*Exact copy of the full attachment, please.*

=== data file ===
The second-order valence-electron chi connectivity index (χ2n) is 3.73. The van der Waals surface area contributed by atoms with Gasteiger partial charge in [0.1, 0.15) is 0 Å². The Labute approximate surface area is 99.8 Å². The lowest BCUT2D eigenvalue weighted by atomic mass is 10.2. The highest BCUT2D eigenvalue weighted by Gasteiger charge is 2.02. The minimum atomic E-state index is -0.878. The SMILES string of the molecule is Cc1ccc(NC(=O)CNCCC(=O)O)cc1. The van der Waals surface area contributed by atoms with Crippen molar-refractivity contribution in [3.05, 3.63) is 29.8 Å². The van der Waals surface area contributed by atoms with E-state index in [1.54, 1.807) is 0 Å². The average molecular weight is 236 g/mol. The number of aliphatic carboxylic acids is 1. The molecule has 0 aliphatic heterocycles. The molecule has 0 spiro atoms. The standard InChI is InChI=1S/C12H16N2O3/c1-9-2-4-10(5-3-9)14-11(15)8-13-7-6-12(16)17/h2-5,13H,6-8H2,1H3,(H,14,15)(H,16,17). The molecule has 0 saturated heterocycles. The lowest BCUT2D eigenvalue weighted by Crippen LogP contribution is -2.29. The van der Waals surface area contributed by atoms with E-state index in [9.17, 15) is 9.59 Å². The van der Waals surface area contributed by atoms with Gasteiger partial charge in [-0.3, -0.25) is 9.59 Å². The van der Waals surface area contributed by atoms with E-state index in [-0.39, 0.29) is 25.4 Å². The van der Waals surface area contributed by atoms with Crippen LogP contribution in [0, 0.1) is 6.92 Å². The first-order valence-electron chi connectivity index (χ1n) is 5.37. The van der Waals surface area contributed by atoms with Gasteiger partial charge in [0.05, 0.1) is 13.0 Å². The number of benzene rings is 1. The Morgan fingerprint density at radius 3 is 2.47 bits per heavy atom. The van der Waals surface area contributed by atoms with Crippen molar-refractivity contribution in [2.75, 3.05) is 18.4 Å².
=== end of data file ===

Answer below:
The second-order valence-electron chi connectivity index (χ2n) is 3.73. The van der Waals surface area contributed by atoms with Gasteiger partial charge in [0.1, 0.15) is 0 Å². The Labute approximate surface area is 99.8 Å². The lowest BCUT2D eigenvalue weighted by atomic mass is 10.2. The highest BCUT2D eigenvalue weighted by Gasteiger charge is 2.02. The minimum atomic E-state index is -0.878. The SMILES string of the molecule is Cc1ccc(NC(=O)CNCCC(=O)O)cc1. The van der Waals surface area contributed by atoms with Crippen molar-refractivity contribution in [3.05, 3.63) is 29.8 Å². The van der Waals surface area contributed by atoms with E-state index in [1.54, 1.807) is 0 Å². The average molecular weight is 236 g/mol. The number of aliphatic carboxylic acids is 1. The molecule has 0 aliphatic heterocycles. The molecule has 0 spiro atoms. The standard InChI is InChI=1S/C12H16N2O3/c1-9-2-4-10(5-3-9)14-11(15)8-13-7-6-12(16)17/h2-5,13H,6-8H2,1H3,(H,14,15)(H,16,17). The molecule has 0 saturated heterocycles. The lowest BCUT2D eigenvalue weighted by Crippen LogP contribution is -2.29. The van der Waals surface area contributed by atoms with E-state index in [9.17, 15) is 9.59 Å². The van der Waals surface area contributed by atoms with Gasteiger partial charge in [-0.3, -0.25) is 9.59 Å². The van der Waals surface area contributed by atoms with E-state index in [-0.39, 0.29) is 25.4 Å². The van der Waals surface area contributed by atoms with Crippen LogP contribution in [0, 0.1) is 6.92 Å². The first-order valence-electron chi connectivity index (χ1n) is 5.37. The van der Waals surface area contributed by atoms with Gasteiger partial charge in [0.05, 0.1) is 13.0 Å². The number of benzene rings is 1. The Morgan fingerprint density at radius 3 is 2.47 bits per heavy atom. The van der Waals surface area contributed by atoms with Crippen molar-refractivity contribution in [2.75, 3.05) is 18.4 Å².